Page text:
51 minutes ago, thormas said:

Lucky it is coherent for me. But again with the need for evidence when the topic is belief.  I don't have exchanges with agnostic atheists (see above).

Yes you may well, think so. Perhaps you could have a go at dismantling the blog post on Pantheism 101. You are having an exchange with an agnostic atheist when you discuss with this with me.

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2 minutes ago, romansh said:

You may well disagree, but the atheist who knows there is no god can be classed as a gnostic atheist ... notice that particular atheist is strong in that she could either disbelieve in god or knows that god does not exist. The gnostic agnostic knows we cannot know and strong agnostic believes we cannot know. Take a look at what the diagram says again.

Well to be fair I confabulate all the time or at least I think I do. [free will thread]

Yes you may well, think so. Perhaps you could have a go at dismantling the blog post on Pantheism 101. You are having an exchange with an agnostic atheist when you discuss with this with me.

I do disagree but no need to travel that road and once again cites its flaws and now you have moved to gnostic atheists.

I don't accept the validity of agnostic atheism - when in an exchange with you I am assuming you are a self confessed confabulist :+}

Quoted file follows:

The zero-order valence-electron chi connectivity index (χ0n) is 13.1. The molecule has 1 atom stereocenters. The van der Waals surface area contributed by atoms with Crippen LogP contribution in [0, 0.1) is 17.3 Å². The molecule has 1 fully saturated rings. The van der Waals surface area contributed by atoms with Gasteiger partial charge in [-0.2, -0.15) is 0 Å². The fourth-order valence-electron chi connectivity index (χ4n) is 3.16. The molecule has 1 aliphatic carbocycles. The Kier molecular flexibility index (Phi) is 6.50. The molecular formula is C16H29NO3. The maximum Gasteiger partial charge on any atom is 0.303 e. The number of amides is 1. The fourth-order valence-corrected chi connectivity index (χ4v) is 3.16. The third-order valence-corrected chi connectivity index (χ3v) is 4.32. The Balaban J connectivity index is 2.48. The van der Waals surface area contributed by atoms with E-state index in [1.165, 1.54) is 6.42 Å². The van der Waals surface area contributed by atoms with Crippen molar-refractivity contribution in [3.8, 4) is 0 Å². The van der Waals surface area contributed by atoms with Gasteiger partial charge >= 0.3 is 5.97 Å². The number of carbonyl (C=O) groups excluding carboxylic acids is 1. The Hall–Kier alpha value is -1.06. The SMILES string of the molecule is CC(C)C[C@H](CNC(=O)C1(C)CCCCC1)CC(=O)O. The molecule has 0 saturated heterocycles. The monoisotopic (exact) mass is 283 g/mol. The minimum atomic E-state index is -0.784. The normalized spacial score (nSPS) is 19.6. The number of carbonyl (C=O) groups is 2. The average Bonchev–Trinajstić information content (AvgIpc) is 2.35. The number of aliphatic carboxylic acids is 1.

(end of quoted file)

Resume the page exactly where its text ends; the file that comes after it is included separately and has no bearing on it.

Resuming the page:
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I just confabulated: I don't accept the validity of panentheism. Does not get us very far, does it?

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9 minutes ago, romansh said:

I just confabulated: I don't accept the validity of panentheism. Does not get us very far, does it?

Maybe not you but you tend toward pantheistic agnosticism or is it agnostic pantheism. See what I did there?

Typically a self-confessed confabulist can't get out of his own way :+{

Whereas,  the panentheist is in with god :+}

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On ‎2017‎-‎12‎-‎31 at 3:19 PM, thormas said:

I don't accept the validity of agnostic atheism - when in an exchange with you I am assuming you are a self confessed confabulist :+}

It is not what you accept that matters (if anything actually does). The point of a discussion is to exchange coherent ideas. 

One can have an agnostic theist ... ie somebody who understands they don't know god exists with some degree of certainty but believe in god anyway. It is not that dissimilar to your point there is little evidence for god but you believe in some version thereof. An agnostic atheist will not pass judgement on some unrevealed god other than to say I have no need to believe in that god.

This poorly thought out straw man makes the mistake also. But in another sense it is logical ... we should sceptical of the existence of Sweden, that is until we have collected enough evidence about the existence of Sweden and understand the definitions that generally make up the concept of countries. In another sense the article is right also ... many if not most atheists, agnostic or otherwise, actively disbelieve in many gods, eg Roman, Norse Greek, Baltic, Abrahamic, Zoroastrian etc. But they can still be agnostic to some vague unrevealed god like that you believe in. Technically I would consider myself agnostic regarding panentheism, but once you start giving it properties like love, I start becoming very sceptical. (answers on the last sentence in Panentheism 101, please).